The vote was 11 in favor, with three members not voting because of conflicts of interest.
“I know we’re going to have very tough and sad times ahead because of the surge and a limited vaccine supply, but I am really hopeful that this is the beginning of the end of the coronavirus pandemic,” said Peter G. Szilagyi, a professor of pediatrics at the University of California at Los Angeles.
The panel’s recommendation is “a hugely important step,” said Nancy Messonnier, director of the CDC’s National Center for Immunization and Respiratory Diseases.
Beth Bell, a global health expert at the University of Washington who leads the panel’s coronavirus vaccine work group, referred to public concerns about the new vaccine and said she would get a shot when it is her turn and would recommend it for her family. Several members said they would do the same.
While Bell applauded the huge scientific achievement of developing a vaccine, she and others noted the stark imbalance between the $10 billion of taxpayer money used to fund vaccine development and the lack of funding — only “hundreds of millions” — for the enormously complicated and challenging distribution and vaccination effort rolling out across the country during the next year.
“The imbalance between that kind of money and funding provided for the vaccination program is really shocking and needs to be corrected,” Bell said. “We are not going to be able to protect Americans if we don’t have a way to deliver the vaccine to them.”
Jeffrey Duchin, a top health official for Seattle and King County, Wash., noted that the funding necessary for state and local health departments “has been put in the deep freeze with the vaccine,” referring to the vaccine’s ultracold storage and handling requirements.
Because the vaccine initially will be in extremely limited supply, the CDC recommended last week that about 21 million health-care workers and about 3 million residents of long-term care facilities be first to receive it.
Health-care personnel are a priority because of their potential exposure to the virus and their role in keeping the nation’s hospitals and clinics functioning. Residents and employees of long-term care facilities were prioritized because those sites account for nearly 40 percent of deaths from covid-19, the disease caused by the virus.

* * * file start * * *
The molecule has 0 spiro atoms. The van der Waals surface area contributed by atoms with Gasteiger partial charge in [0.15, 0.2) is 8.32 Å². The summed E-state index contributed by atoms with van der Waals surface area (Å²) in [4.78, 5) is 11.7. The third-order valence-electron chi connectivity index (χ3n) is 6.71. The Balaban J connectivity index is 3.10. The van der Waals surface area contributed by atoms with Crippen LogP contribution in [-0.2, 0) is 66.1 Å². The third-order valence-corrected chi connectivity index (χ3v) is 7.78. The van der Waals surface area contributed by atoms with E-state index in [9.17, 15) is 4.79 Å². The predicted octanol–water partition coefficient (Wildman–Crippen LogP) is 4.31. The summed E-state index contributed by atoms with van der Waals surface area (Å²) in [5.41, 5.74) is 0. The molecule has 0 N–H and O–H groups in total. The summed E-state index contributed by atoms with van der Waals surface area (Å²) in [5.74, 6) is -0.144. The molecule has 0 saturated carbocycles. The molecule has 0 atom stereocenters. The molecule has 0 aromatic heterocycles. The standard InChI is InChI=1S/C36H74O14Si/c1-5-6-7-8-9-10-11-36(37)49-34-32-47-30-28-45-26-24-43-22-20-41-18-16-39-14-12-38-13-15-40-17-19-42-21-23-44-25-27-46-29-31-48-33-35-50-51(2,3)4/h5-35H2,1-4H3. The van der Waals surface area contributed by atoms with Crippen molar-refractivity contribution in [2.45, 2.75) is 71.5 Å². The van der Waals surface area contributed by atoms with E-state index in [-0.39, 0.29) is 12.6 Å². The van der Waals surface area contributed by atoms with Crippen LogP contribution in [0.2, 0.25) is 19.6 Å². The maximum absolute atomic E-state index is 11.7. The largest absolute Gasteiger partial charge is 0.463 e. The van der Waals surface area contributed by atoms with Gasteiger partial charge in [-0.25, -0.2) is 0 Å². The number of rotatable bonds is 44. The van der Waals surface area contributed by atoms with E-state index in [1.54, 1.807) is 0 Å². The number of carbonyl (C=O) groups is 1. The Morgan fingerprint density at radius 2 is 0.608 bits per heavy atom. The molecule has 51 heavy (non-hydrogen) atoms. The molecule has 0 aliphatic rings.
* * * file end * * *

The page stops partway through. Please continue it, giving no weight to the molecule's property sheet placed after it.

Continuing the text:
The recommendations from the Advisory Committee on Immunization Practices were sent to CDC Director Robert Redfield, who is expected to approve them quickly. Once approved, they become the official CDC recommendation on immunization in the United States. Authorization from the FDA means that the Pfizer vaccine is permitted to be administered, but an endorsement by the CDC immunization panel signals that the vaccine should be administered to the populations included in its guidance.
Recommendations from the group, an independent body of experts, have been the gold standard for evidence-based guidance on vaccine use in the United States for decades. Health-care providers rely on the group’s recommendations because of the committee’s reputation for rigor and attention to detail, said Jason L. Schwartz, a professor of health policy at the Yale School of Public Health. The committee has been planning for its recommendations for coronavirus vaccines since the spring.
The committee’s review of safety and efficacy data Friday and Saturday reached the same conclusions as the FDA and its advisory committee, including appropriateness of use in 16- and 17-year-olds. One member noted that teenagers can actively spread the virus to family members.